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Redwood City Foundation seeks to address systemic inequities in K-8 public schools

Redwood City Foundation seeks to address systemic inequities in K-8 public schools at equity conference
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To raise awareness to address the systemic inequities facing K-8 public school students in the city, the Redwood City Education Foundation ?RCEF? has organized an equity conference that will bring together state and local equity officials to advance an issue that affects all residents.

Thus, on Tuesday, April 25, this non-profit organization will hold its RCEF Equity Conference: "Evolving to Meet the Needs of Our Students" from 9:00 a.m. to 11:00 a.m. in the Chan Zuckerberg Initiative Community Space in Redwood City. 

The conference will bring together government and school officials, local partners and community members for an impactful panel discussion examining the critical role of educational equity in building vibrant local communities.

“Public school education must provide a quality education for all of our future residents and leaders. Unfortunately, in California, there is a gap between what the state provides and the resources our educators need for our students,” said Shannon Petrello, president of the foundation's board of directors.

Founded by concerned parents and community members, the RCEF ?celebrating its 40th anniversary this year? was born in response to the drastic cuts in school funding resulting from California's Proposition 13.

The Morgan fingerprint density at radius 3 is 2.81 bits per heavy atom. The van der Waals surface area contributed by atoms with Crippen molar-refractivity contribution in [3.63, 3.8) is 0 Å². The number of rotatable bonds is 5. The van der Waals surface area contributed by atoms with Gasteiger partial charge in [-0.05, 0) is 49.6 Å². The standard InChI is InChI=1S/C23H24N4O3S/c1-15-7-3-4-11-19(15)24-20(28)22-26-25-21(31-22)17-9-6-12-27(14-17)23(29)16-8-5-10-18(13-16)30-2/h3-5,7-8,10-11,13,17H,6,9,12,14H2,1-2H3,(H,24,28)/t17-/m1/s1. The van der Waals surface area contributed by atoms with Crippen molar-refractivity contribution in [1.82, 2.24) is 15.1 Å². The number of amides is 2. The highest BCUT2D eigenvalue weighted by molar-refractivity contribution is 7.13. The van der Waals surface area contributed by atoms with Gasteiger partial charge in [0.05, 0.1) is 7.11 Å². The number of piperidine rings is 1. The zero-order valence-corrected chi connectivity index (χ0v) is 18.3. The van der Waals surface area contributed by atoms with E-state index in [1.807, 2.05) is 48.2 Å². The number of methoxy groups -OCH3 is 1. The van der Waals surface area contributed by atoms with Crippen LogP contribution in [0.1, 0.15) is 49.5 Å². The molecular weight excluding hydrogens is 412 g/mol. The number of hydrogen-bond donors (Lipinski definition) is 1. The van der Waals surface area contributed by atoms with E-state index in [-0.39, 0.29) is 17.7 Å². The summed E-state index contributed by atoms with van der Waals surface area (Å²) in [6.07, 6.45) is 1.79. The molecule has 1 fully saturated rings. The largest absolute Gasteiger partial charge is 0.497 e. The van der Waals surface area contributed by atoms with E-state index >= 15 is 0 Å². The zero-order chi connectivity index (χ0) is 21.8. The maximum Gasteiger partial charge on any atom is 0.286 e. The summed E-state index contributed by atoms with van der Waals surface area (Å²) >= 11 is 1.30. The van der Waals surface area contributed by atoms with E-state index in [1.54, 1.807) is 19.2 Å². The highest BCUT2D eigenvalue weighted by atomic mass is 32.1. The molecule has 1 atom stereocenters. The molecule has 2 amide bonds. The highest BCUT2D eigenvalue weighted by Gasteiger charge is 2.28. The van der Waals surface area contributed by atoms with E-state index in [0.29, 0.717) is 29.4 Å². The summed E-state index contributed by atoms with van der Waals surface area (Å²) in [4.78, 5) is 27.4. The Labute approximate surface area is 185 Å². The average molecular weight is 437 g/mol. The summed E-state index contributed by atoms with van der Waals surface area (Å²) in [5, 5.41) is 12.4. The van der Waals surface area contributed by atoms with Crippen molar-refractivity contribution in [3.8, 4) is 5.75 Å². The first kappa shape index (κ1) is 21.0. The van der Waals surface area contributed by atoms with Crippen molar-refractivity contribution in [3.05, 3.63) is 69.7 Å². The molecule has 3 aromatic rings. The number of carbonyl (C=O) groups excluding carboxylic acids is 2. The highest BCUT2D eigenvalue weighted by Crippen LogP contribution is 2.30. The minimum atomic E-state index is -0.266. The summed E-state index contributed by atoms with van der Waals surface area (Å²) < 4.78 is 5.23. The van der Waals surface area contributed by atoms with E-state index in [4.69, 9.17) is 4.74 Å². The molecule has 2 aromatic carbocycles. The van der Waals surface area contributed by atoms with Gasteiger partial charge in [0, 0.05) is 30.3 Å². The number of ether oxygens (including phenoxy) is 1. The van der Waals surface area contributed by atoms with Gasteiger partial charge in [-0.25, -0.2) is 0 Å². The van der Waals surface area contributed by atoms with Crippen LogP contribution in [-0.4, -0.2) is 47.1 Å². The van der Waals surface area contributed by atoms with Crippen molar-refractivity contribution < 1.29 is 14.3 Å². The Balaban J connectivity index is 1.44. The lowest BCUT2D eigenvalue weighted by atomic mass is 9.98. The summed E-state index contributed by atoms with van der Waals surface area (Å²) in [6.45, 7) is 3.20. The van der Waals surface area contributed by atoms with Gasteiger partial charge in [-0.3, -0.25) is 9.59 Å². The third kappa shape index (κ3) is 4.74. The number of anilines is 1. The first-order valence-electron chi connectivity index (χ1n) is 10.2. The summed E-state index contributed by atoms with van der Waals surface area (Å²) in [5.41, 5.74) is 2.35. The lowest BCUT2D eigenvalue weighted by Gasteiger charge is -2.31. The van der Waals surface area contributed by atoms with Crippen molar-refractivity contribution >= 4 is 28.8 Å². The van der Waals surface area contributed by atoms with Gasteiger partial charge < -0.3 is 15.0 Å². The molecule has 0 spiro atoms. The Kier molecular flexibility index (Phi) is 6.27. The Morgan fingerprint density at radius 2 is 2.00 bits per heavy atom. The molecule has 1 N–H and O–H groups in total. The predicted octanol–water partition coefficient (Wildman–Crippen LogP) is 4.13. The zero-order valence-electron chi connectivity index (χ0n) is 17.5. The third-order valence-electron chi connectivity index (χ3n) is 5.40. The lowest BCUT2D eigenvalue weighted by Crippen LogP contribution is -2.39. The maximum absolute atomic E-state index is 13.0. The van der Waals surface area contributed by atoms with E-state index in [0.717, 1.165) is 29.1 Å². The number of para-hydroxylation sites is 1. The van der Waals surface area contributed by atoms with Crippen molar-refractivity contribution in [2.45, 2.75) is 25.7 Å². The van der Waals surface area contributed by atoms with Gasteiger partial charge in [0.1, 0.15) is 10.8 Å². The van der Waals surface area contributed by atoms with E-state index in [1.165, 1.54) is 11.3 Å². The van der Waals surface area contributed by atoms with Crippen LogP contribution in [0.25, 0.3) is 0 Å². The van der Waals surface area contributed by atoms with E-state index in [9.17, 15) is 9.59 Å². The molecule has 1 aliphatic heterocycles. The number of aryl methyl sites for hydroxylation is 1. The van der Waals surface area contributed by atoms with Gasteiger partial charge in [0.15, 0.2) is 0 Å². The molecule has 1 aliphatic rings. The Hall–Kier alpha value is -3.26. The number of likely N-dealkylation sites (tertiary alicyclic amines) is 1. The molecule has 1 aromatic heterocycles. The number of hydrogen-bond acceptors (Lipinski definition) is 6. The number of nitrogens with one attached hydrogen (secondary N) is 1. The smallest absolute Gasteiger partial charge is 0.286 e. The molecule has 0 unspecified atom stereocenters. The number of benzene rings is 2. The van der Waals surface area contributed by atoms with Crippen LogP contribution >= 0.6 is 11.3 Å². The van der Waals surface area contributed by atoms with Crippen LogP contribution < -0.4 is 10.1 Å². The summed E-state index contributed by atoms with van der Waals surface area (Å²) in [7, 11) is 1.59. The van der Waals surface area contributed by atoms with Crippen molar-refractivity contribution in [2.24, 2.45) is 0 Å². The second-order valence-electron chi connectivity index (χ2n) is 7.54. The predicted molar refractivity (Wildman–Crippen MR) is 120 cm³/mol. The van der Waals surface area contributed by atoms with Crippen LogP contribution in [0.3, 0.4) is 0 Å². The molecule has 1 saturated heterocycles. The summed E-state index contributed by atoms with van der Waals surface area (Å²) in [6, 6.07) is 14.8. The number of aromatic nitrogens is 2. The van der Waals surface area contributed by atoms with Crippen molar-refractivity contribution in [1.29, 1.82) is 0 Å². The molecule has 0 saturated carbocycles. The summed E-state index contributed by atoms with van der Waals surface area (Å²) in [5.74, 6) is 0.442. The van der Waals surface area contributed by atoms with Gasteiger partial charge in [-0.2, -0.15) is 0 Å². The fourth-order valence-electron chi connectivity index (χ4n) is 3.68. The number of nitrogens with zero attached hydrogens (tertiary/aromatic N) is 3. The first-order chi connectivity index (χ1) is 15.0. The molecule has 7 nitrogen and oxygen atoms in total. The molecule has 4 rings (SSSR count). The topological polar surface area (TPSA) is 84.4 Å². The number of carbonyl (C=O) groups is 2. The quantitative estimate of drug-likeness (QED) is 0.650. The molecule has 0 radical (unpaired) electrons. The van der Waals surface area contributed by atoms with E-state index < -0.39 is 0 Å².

“Unlike most educational foundations, RCEF specifically supports schools with the greatest unmet need due to social and economic inequities, including Garfield, Hoover, and Taft Community Schools,” Petrello said.

During the Equity Conference, RCEF will host a thought-provoking panel discussion on the importance of using an equity lens when considering how to support local schools. 

The expert panel, moderated by Sara Alexander, RCEF Executive Director, will shed light on how the social and economic realities of living in the Bay Area impact Redwood City schools.

Panelists include Briana Evans, City of Redwood City Equity and Inclusion Officer; Dr. Amy Gerstein, Executive Director of the John W. Gardner Center for Youth and their Communities; Pati Ortiz, former Director of Schools and Community Partnerships for the Redwood City School District; and Principal Lupe Guzmán, from Hoover Community School.

The panel will examine the unmet needs of RCSD students and explore possibilities for how the entire community can work together to address those needs. 

Those interested in attending the conference can register by giving click here.

You may be interested in: Does the increase in homeless K-12 students indicate a worsening trend?

Pamela Cruz
Pamela Cruz
Editor-in-Chief of Peninsula 360 Press. A communicologist by profession, but a journalist and writer by conviction, with more than 10 years of media experience. Specialized in medical and scientific journalism at Harvard and winner of the International Visitors Leadership Program scholarship from the U.S. government.

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